Looking Back on Sprint 3

During the third sprint, we began digging into the code of the ng2-amrs application and really started to attempt to gain an understanding of the existing implementation. There were quite a few hurdles throughout this sprint, including the cancellation of both the second in-class work day and the in-class review and retrospective day. This made communicating ideas between team members significantly more difficult, and I think this has also impacted our performance for this sprint. I still believe that we are working well as a team, and doing the best that we can given the circumstances. Standup participation was 100% for this sprint, which (I believe) is a first for the team.

For sprint planning this time around, we chose the “Offline Login Service” story from the product backlog, as this most closely aligned with what we had begun researching during the second sprint. We broke this story up into tasks, some of which were assigned to everyone on the team, and some of which were assigned to individual members.

One of these tasks, assigned to Dominique, was the “Collaborate with ‘Field Idiots’ to determine how to decrypt and encrypt user data/passwords” task. I am interested in learning more about what Dominique discovered about the encryption implementation that the Field Idiots team will be using, but am unsure if she was able to do much collaboration because of the cancellations.

The “Collaborate with ‘Everyone Else’ about API for retrieving offline data/user information” task was assigned to Luigi and Matt. Once again, I am unsure whether or not they were able to achieve much collaboration due to the cancellations. This collaboration is critical to our progress moving forward, as we must be aware of the requests that we should be sending to the local storage databases in order to implement an offline login.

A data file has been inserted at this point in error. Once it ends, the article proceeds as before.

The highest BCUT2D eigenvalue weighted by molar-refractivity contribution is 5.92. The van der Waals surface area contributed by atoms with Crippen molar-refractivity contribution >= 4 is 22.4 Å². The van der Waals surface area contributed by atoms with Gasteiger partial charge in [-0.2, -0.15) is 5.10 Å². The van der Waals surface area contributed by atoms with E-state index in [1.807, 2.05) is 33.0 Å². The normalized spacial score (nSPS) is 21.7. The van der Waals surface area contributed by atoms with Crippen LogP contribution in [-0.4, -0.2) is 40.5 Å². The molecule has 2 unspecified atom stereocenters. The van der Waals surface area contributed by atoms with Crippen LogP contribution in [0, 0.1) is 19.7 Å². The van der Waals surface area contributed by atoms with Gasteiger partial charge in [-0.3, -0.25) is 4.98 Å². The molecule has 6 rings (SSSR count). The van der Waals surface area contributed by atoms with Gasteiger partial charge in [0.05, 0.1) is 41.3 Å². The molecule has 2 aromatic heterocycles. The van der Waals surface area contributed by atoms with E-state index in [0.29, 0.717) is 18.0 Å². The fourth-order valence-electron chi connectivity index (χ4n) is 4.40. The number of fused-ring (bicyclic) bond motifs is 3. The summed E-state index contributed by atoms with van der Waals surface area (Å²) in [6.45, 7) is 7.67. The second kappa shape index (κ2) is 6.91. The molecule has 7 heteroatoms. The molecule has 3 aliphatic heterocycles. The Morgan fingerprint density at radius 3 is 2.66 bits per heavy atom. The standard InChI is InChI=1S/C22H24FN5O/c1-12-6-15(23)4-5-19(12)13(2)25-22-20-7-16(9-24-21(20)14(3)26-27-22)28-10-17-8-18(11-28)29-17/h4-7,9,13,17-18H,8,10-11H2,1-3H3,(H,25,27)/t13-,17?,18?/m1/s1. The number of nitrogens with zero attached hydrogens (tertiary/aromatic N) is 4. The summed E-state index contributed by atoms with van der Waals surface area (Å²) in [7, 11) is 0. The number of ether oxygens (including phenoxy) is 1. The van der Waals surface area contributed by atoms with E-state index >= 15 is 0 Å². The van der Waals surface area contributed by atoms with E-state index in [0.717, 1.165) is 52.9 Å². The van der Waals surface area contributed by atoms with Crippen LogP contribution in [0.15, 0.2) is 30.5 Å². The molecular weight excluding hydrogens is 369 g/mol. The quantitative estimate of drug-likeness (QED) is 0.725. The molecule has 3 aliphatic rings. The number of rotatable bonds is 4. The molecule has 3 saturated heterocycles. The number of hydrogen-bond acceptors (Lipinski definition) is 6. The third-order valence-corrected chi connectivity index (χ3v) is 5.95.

The “Investigate session management” task was assigned to myself. The main discovery that I made while investigating how the ng2-amrs application handles sessions is that we may not need to change much about the session itself. If the existing code for session management can be modified for usage offline, this would be a far more effective solution than rewriting an entire session manager ourselves.

The remaining tasks were assigned to all of the team members, and were more for big-picture existing implementation understanding and design strategy. The first task was to “Investigate current logon process,” something that we started as a group on the first in-class work day. While we made some progress, I was hoping to use the second in-class work day to share what I had discovered independently and also hear what others had discovered.

The design-strategy task that we created based on the advice of Dr. Wurst was to “Look into ‘Bridge’ design pattern”. I remember looking at the pattern briefly last semester, but needed to refresh myself. I found some online resources that seemed to give a good overview of the pattern and shared them with the rest of the team in our Slack channel.

The final task shared by all team members was the “Create overall architecture/design of offline login feature using Balsamiq.” This task was started during our first in-class work day by Matthew. The design that he created gives a good high-level picture of what our service should accomplish. While I was hoping to discuss possible additions to our design with the rest of the team, this was impacted by the cancellation of class last Thursday.

While there were certainly some hurdles to overcome during the third sprint, I think that we did a good job of making the best of the situation. We communicated more through Slack during this sprint than in previous sprints, and the quality of information that was shared during the standups has improved significantly. Overall, I am happy with our progress and looking forward to getting more in-person collaboration time in the near future.

 

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